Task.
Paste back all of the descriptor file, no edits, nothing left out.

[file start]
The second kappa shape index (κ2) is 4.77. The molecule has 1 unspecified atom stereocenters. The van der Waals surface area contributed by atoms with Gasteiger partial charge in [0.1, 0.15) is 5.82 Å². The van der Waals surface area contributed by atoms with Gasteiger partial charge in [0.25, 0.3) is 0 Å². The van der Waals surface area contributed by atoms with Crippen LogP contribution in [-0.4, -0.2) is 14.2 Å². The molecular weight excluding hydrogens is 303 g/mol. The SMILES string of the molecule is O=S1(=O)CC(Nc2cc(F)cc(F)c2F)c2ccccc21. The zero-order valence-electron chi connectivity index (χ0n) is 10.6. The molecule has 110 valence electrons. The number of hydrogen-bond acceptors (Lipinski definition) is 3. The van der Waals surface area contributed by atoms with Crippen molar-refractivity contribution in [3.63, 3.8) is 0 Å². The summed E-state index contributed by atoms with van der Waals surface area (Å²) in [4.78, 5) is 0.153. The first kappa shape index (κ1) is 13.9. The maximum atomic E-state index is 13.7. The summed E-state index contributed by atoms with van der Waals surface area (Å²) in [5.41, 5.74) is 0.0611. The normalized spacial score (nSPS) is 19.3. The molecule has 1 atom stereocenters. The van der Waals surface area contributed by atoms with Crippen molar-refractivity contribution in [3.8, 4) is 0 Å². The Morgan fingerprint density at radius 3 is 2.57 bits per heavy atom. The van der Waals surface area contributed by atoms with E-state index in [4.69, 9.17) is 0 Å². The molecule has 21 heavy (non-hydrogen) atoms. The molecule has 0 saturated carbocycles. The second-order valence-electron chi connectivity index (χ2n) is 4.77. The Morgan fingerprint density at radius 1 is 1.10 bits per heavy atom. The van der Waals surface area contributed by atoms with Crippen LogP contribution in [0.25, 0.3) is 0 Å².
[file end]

The second kappa shape index (κ2) is 4.77. The molecule has 1 unspecified atom stereocenters. The van der Waals surface area contributed by atoms with Gasteiger partial charge in [0.1, 0.15) is 5.82 Å². The van der Waals surface area contributed by atoms with Gasteiger partial charge in [0.25, 0.3) is 0 Å². The van der Waals surface area contributed by atoms with Crippen LogP contribution in [-0.4, -0.2) is 14.2 Å². The molecular weight excluding hydrogens is 303 g/mol. The SMILES string of the molecule is O=S1(=O)CC(Nc2cc(F)cc(F)c2F)c2ccccc21. The zero-order valence-electron chi connectivity index (χ0n) is 10.6. The molecule has 110 valence electrons. The number of hydrogen-bond acceptors (Lipinski definition) is 3. The van der Waals surface area contributed by atoms with Crippen molar-refractivity contribution in [3.63, 3.8) is 0 Å². The summed E-state index contributed by atoms with van der Waals surface area (Å²) in [4.78, 5) is 0.153. The first kappa shape index (κ1) is 13.9. The maximum atomic E-state index is 13.7. The summed E-state index contributed by atoms with van der Waals surface area (Å²) in [5.41, 5.74) is 0.0611. The normalized spacial score (nSPS) is 19.3. The molecule has 1 atom stereocenters. The van der Waals surface area contributed by atoms with Crippen molar-refractivity contribution in [3.8, 4) is 0 Å². The Morgan fingerprint density at radius 3 is 2.57 bits per heavy atom. The van der Waals surface area contributed by atoms with E-state index in [4.69, 9.17) is 0 Å². The molecule has 21 heavy (non-hydrogen) atoms. The molecule has 0 saturated carbocycles. The second-order valence-electron chi connectivity index (χ2n) is 4.77. The Morgan fingerprint density at radius 1 is 1.10 bits per heavy atom. The van der Waals surface area contributed by atoms with Crippen LogP contribution in [0.25, 0.3) is 0 Å².